Food-borne Botulism

(The previous, incomplete entry was posted in error – here is the revised, complete version)

In the news this week, we have another food-borne outbreak, botulism in Ohio. Following up on our post about listeria, lets see what botulism has in store (no pun intended).


Foodborne botulism is caused by ingestion of foods contaminated with botulinum toxin, causing a distinct clinical syndrome of symmetrical cranial nerve palsies followed by descending, symmetric flaccid paralysis of voluntary muscles, which may progress to respiratory compromise and death. The mainstays of therapy are meticulous intensive care (including mechanical ventilation, when necessary) and timely treatment with antitoxin.

The Organism and its Toxins

  • Organism
    • Clostridium botulinum is ubiquitously found in soil and aquatic sediments.
    • C. botulinum grows and elaborates toxin only when the food presents conditions that include an anaerobic milieu, a pH of 4.5, low salt and sugar content, and a temperature of 4C–121C.
  • Toxin
    • Human cases are caused mostly by toxin types A, B, E, and (rarely) F.
    • The toxins exert their action on the cholinergic system at the presynaptic motor-neuron terminal by blocking acetylcholine transmission across the neuromuscular junction, causing neuromuscular blockade, resulting in flaccid paralysis. The toxins also affect the adrenergic system, but this apparently happens without significant consequences.
    • In contrast with the spore, botulinum toxins are temperature sensitive, and all toxins are inactivated by heating to 85C for 5 min.
  • Spores
    • Under stress, C. botulinum forms a spore that survives standard cooking and food-processing measures.
    • The technique of modern industrial canning (i.e., retort canning) was developed expressly for killing C. botulinum spores.
    • Spores do not germinate in the human intestine – ingestion of spores is not toxic

Clinical Manifestations

  • Cranial nerve palsies are invariably presenting symptoms of botulism. The absence cranial nerve palsies or their onset after other true neurological symptoms have made their appearance rules out the disease.
  • Gastrointestinal symptoms (nausea and vomiting) may precede neurological symptoms
  • Flaccid, descending, completely symmetric paralysis of voluntary muscles, affecting (in order) the muscles of the neck, shoulders, the proximal and then distal upper extremities, and the proximal followed by distal lower extremities.
    • Paralysis of the diaphragm and accessory breathing muscles may result in respiratory compromise or arrest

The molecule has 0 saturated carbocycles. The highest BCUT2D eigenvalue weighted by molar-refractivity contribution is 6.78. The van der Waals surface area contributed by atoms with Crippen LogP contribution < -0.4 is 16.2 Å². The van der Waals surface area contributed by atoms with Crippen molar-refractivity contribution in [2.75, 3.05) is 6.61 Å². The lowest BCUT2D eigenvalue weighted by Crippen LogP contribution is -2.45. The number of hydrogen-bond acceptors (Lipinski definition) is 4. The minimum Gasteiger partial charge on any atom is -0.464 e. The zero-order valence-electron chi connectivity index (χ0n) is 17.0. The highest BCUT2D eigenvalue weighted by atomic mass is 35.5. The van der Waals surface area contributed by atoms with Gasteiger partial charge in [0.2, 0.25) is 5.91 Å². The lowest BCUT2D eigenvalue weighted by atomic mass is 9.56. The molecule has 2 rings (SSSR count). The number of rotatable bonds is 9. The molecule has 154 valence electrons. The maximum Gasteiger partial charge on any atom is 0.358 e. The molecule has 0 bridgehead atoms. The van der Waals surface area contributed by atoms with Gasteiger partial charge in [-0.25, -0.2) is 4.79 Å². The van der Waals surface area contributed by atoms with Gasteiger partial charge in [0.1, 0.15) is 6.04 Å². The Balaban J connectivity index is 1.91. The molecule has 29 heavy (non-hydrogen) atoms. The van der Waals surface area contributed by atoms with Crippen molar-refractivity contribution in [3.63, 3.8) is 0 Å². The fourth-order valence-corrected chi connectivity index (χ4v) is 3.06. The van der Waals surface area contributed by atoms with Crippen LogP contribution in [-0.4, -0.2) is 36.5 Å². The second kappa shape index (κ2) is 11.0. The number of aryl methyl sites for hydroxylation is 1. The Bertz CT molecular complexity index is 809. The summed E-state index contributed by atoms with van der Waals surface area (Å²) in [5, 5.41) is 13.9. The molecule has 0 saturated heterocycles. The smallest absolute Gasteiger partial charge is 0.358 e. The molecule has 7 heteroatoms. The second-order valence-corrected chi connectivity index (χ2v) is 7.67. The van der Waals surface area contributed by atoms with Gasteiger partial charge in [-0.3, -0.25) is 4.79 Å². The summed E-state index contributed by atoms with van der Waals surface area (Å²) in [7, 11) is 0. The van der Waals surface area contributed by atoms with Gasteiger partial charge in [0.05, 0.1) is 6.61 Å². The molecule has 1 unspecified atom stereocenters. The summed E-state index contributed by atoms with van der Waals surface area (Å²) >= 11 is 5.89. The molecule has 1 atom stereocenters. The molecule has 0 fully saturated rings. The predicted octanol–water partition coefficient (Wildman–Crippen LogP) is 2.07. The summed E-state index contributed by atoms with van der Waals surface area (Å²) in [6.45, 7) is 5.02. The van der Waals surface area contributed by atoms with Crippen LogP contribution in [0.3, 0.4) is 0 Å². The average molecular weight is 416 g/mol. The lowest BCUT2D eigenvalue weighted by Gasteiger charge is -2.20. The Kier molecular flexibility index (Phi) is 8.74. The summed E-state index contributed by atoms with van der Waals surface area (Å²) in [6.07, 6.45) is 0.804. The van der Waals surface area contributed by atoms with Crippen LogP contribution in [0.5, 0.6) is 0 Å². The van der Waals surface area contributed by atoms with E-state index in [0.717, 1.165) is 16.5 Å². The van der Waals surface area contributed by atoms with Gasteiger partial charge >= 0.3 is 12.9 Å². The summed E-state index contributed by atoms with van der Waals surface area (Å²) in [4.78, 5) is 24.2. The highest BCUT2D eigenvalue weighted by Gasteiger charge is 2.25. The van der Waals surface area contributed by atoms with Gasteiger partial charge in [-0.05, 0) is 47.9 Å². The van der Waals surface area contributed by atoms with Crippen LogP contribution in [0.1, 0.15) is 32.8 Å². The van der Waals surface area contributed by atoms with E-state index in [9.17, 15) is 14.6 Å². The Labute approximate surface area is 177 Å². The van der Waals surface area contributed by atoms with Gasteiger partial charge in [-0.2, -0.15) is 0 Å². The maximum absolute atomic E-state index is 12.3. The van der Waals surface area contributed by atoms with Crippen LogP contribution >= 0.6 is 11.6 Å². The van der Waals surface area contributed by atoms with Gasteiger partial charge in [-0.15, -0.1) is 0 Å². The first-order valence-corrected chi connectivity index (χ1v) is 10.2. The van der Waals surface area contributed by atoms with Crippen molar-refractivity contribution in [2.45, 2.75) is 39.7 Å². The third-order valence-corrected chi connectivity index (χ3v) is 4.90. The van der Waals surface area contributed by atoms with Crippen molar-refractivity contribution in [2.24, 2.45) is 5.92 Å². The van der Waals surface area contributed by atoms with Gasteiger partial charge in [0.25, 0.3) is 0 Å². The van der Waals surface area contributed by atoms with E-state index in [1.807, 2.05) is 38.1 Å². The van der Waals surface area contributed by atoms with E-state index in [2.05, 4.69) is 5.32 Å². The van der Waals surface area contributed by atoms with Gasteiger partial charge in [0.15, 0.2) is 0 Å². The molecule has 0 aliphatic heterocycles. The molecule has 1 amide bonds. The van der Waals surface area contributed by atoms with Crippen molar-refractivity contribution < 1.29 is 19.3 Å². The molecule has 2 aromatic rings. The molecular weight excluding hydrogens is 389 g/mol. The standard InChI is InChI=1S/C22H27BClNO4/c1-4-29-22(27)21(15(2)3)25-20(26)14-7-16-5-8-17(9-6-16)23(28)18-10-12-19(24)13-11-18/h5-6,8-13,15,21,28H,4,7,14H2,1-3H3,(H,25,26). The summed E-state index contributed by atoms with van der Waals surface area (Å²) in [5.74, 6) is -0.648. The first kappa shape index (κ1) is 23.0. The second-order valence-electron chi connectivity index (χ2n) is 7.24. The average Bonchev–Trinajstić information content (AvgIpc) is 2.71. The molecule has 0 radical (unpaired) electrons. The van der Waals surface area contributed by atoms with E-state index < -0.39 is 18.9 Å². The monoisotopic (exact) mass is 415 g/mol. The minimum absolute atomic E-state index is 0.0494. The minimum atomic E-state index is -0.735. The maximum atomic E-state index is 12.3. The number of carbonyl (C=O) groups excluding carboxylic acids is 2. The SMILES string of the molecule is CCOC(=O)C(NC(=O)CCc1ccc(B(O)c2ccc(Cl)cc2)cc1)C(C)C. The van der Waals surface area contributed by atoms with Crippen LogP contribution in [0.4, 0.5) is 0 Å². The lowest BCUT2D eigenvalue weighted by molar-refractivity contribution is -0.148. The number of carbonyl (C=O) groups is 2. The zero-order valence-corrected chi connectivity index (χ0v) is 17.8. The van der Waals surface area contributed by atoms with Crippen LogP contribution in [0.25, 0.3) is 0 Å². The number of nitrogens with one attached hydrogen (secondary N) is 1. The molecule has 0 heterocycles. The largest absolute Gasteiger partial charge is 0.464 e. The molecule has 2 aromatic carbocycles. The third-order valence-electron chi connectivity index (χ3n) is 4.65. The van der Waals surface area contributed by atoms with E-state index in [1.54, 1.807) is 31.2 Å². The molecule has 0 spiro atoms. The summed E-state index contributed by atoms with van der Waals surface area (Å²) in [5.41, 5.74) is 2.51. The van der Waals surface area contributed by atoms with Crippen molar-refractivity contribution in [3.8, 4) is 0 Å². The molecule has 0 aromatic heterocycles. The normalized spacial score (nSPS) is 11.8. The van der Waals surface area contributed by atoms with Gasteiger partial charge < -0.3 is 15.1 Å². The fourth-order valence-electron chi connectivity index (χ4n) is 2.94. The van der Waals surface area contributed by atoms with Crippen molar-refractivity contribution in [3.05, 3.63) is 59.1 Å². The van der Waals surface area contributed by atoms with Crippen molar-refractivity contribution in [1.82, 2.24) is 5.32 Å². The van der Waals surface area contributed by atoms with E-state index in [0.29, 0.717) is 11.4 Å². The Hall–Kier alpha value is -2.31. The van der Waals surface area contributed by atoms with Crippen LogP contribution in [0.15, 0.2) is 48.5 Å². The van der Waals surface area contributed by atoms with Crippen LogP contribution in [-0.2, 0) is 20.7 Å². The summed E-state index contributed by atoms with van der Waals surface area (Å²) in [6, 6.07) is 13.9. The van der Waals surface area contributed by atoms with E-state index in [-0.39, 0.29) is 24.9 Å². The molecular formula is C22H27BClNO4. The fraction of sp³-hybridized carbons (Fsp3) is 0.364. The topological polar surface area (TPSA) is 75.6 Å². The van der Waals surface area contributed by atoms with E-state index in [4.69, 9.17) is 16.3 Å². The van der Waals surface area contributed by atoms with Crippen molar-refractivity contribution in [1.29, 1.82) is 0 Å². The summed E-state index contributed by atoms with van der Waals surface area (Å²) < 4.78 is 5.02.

• Constipation is a nearly universal symptom
    • Deep tendon reflexes progressively disappear
  • Rate of progression and severity are proportional to the dose of toxin
  • The sensory system is unaffected. Intellectual function is preserved throughout.
  • Death in patients with untreated botulism results from airway obstruction from pharyngeal muscle paralysis and inadequate tidal volume, resulting from paralysis of diaphragmatic and accessory respiratory muscles.

Differential Diagnosis

  • GBS, myasthenia gravis, stroke syndromes, Eaton-Lambert syndrome, and tick paralysis.
  • Less likely conditions include tetrodotoxin and shellfish poisoning, antimicrobial-associated paralysis, and a host of conditions due to even rarer poisons.


  • Routine laboratory tests and radiological studies are not useful for diagnosis of botulism.
    • Lumbar puncture reveals normal CSF values—in particular, the protein level is normal, in contrast to Guillain-Barre´ syndrome (GBS).
    • Brain imaging studies may help rule out rare stroke syndromes that produce nonlateralizing symptoms.
    • The Tensilon test helps for diagnosis of myasthenia gravis.
    • EMG: can be an exceedingly helpful adjunct to diagnosis. In affected muscles, findings consistent with neuromuscular junction blockage, normal axonal conduction, and potentiation with rapid repetitive stimulation are indicative of botulism
  • Specialized testing: only performed in a few labs around the country
    • Confirmation of botulism rests on demonstration of the toxin in specimens of patient serum, gastric secretions, or stool or in a food sample
    • Demonstration of C. botulinum in a patient’s stool sample or in cultures of wound material is generally satisfactory for diagnosis of adult botulism syndromes


  • Management with supportive intensive care and anti-toxin must begin before diagnosis is confirmed, as specialized testing can take up to 48 hours at reference labs (plus transit time for the specimen).
  • Call the state health department immediately to speak to an expert!
  • Supportive intensive care
    • Frequent monitoring of vital capacity and institution of mechanical ventilation if required.
    • Paralysis due to botulism is protracted, lasting weeks to months, and meticulous intensive care is required during this period of debilitation.
  • Anti-toxin
    • Can arrest the progression of paralysis and decrease the duration of paralysis and dependence on mechanical ventilation
    • Should be given early in the course of illness, ideally <24 h after onset of symptoms, because antitoxin neutralizes only toxin molecules that are yet unbound to nerve endings.
    • Adverse effects: anaphylaxis, other hypersensitivity reactions, and serum sickness
    • Before administration of antitoxin, skin testing should be performed to test for sensitivity to serum or antitoxin.

Modified from Clinical Infectious Diseases 2005; 41:1167–73